• Take time each day to think. Just a few minutes can make a difference.

• Practice self-care.

• Reach out to others—via email, SMS, phone, or in person. Remember you are not alone.

• Volunteer, donate, be altruistic.

• Spend less time looking at screens.

• Keep a schedule and plan ahead.

• Embark on a creative project or revive a hobby you’ve neglected.

• It’s okay not to be okay. Get professional help if needed.

My primary resolution is to conduct my profession by focusing on the prevention of public health issues that negatively impact mental health. We refer to these as the social determinants of mental health.

With large groups of people, we can avoid the need to treat the aftermath of years of violence, poverty and trauma. I believe it can be easier to address the big issues, like our history of structural racism, misogyny, disregard for indigenous culture, and many other equally important issues, if we can improve our approach to public health individually.

But just like with personal goals, meaningful cultural change doesn’t usually come quickly. We must have patience – both with ourselves and with others as we work to make the future better.

There’s no denying that the last two years have been tough. But taking individual steps to take care of ourselves and our mental health can be the first steps to addressing some of these long-standing difficulties this country faces.

Vivian Pender is President of the American Psychiatric Association. She wrote this column for the Dallas Morning News.

See the full opinion section here. Do you have an opinion on this topic? Send a letter to the editor and you might get published.

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Pandemic

Multiple COVID-19 outbreaks reported at Denver metro schools as omicron spreads

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DENVER — The omicron variant continues to spread in Colorado, accounting for 100% of all new cases, according to CDPHE.

It has made its way into schools as counties are now reporting multiple outbreaks, even those with measures.

As demand for safer learning environments grows, a group of students at Denver’s Thomas Jefferson High School plan to drop out next week if Denver Public Schools fail to meet their demands.

“[We have] 545 signatures so far. I think it’s amazing,” said 10th grader Haven Coleman on Saturday.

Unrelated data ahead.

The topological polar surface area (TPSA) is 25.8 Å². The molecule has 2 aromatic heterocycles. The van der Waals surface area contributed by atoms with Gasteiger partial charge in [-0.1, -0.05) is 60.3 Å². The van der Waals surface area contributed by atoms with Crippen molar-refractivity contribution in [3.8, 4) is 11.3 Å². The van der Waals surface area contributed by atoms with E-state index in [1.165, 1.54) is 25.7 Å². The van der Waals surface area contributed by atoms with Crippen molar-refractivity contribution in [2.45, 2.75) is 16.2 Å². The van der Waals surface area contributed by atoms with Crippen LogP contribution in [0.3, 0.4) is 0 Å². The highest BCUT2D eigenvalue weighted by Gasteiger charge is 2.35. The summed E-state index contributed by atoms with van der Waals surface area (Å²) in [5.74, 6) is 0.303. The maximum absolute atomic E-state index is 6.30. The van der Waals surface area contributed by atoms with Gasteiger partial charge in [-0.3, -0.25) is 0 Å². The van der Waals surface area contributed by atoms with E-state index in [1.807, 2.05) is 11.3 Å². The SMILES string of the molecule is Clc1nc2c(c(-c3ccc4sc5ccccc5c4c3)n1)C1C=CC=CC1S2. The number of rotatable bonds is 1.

She is one of five students who helped create a petition on Change.org. Students are demanding that the district equip schools with N95 or KN95 masks, improve filtration in classrooms, conduct COVID-19 testing twice a week, improve and integrate virtual learning, and add weather-protected outdoor areas.

“We can see that tons of kids are still getting sick, still tons of outbreaks, and we have to change things,” Coleman said.

Though DPS is implementing a vaccination mandate for teachers and staff and requiring masks for everyone regardless of vaccination status, the district reports that at least 58 schools have five or more active cases. These schools meet the CDPHE definition of an outbreak.

Coleman’s school has at least 20 reported cases, but she worries that number could be higher.

“I know that our district has many more mandates than other districts. But that’s not enough,” she said.

In Douglas County, where there is no vaccination or mask requirement for teachers or students, the district is reporting outbreaks in at least five schools. However, some parents say more may be added to this list soon.

“We don’t know the nature of the exposure. We don’t know the true risk to our child because there are so many cases at the school at this point, so it’s upsetting,” said parent Amy Winkler.

She received an email from her child’s middle school, Mountain Ridge, on Friday notifying her that there was also an outbreak and more than 10 people reported having COVID-19.

“My kids wear masks to school, but the kids around them don’t wear masks, so we know they’re at risk of catching COVID from them,” Winkler said.

She and other parents are calling for universal masking regardless of immunization status, which the district deviated from on Dec. 8 when it lifted the mask mandate.

But in a video to the county this week, the health department president said all restrictions are being considered based on severity metrics such as hospitalizations and deaths, rather than case counts.

“Rather than responding to case numbers, we will respond to severity, rather than responding with fear-driven mandates and restrictions,” said Doug Benevento, president of the Douglas County Board of Health.

It’s unclear how sick students get with COVID-19, especially those who are vaccinated, but Coleman says even with safety measures like a vaccination mandate and mask requirements at her school, it’s not worth the risk.